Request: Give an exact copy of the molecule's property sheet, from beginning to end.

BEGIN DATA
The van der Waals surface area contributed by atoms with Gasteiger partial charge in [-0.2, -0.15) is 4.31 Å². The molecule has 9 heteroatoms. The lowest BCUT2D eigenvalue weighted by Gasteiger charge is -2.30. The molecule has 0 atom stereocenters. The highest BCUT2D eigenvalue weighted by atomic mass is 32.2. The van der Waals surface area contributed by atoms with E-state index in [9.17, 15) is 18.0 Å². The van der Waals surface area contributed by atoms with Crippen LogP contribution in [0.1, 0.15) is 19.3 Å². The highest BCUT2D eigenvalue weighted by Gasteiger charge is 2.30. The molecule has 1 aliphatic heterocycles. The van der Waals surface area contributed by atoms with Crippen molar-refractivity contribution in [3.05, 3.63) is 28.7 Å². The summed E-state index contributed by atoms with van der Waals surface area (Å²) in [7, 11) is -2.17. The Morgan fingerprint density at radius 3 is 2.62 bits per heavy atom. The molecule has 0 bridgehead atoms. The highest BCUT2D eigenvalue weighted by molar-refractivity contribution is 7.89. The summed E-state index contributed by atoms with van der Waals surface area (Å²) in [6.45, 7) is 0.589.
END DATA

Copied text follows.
The van der Waals surface area contributed by atoms with Gasteiger partial charge in [-0.2, -0.15) is 4.31 Å². The molecule has 9 heteroatoms. The lowest BCUT2D eigenvalue weighted by Gasteiger charge is -2.30. The molecule has 0 atom stereocenters. The highest BCUT2D eigenvalue weighted by atomic mass is 32.2. The van der Waals surface area contributed by atoms with E-state index in [9.17, 15) is 18.0 Å². The van der Waals surface area contributed by atoms with Crippen LogP contribution in [0.1, 0.15) is 19.3 Å². The highest BCUT2D eigenvalue weighted by Gasteiger charge is 2.30. The molecule has 1 aliphatic heterocycles. The van der Waals surface area contributed by atoms with Crippen molar-refractivity contribution in [3.05, 3.63) is 28.7 Å². The summed E-state index contributed by atoms with van der Waals surface area (Å²) in [7, 11) is -2.17. The Morgan fingerprint density at radius 3 is 2.62 bits per heavy atom. The molecule has 0 bridgehead atoms. The highest BCUT2D eigenvalue weighted by molar-refractivity contribution is 7.89. The summed E-state index contributed by atoms with van der Waals surface area (Å²) in [6.45, 7) is 0.589.